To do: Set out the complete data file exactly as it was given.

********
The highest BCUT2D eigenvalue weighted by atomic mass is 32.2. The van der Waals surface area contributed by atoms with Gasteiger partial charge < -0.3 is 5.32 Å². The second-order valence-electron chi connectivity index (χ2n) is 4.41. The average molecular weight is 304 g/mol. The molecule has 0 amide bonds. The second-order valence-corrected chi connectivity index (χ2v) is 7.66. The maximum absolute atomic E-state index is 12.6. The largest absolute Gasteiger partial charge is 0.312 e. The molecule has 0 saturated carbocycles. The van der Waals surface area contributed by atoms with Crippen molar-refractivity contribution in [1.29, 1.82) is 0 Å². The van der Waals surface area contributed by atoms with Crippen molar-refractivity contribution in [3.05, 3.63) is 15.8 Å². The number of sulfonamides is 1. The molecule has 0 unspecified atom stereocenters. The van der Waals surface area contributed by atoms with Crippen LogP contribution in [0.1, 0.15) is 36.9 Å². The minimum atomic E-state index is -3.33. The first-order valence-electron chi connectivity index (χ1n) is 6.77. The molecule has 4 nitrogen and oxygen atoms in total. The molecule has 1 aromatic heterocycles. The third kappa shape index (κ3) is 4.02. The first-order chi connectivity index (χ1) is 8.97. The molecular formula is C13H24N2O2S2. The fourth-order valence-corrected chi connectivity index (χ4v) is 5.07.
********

The highest BCUT2D eigenvalue weighted by atomic mass is 32.2. The van der Waals surface area contributed by atoms with Gasteiger partial charge < -0.3 is 5.32 Å². The second-order valence-electron chi connectivity index (χ2n) is 4.41. The average molecular weight is 304 g/mol. The molecule has 0 amide bonds. The second-order valence-corrected chi connectivity index (χ2v) is 7.66. The maximum absolute atomic E-state index is 12.6. The largest absolute Gasteiger partial charge is 0.312 e. The molecule has 0 saturated carbocycles. The van der Waals surface area contributed by atoms with Crippen molar-refractivity contribution in [1.29, 1.82) is 0 Å². The van der Waals surface area contributed by atoms with Crippen molar-refractivity contribution in [3.05, 3.63) is 15.8 Å². The number of sulfonamides is 1. The molecule has 0 unspecified atom stereocenters. The van der Waals surface area contributed by atoms with Crippen LogP contribution in [0.1, 0.15) is 36.9 Å². The minimum atomic E-state index is -3.33. The first-order valence-electron chi connectivity index (χ1n) is 6.77. The molecule has 4 nitrogen and oxygen atoms in total. The molecule has 1 aromatic heterocycles. The third kappa shape index (κ3) is 4.02. The first-order chi connectivity index (χ1) is 8.97. The molecular formula is C13H24N2O2S2. The fourth-order valence-corrected chi connectivity index (χ4v) is 5.07.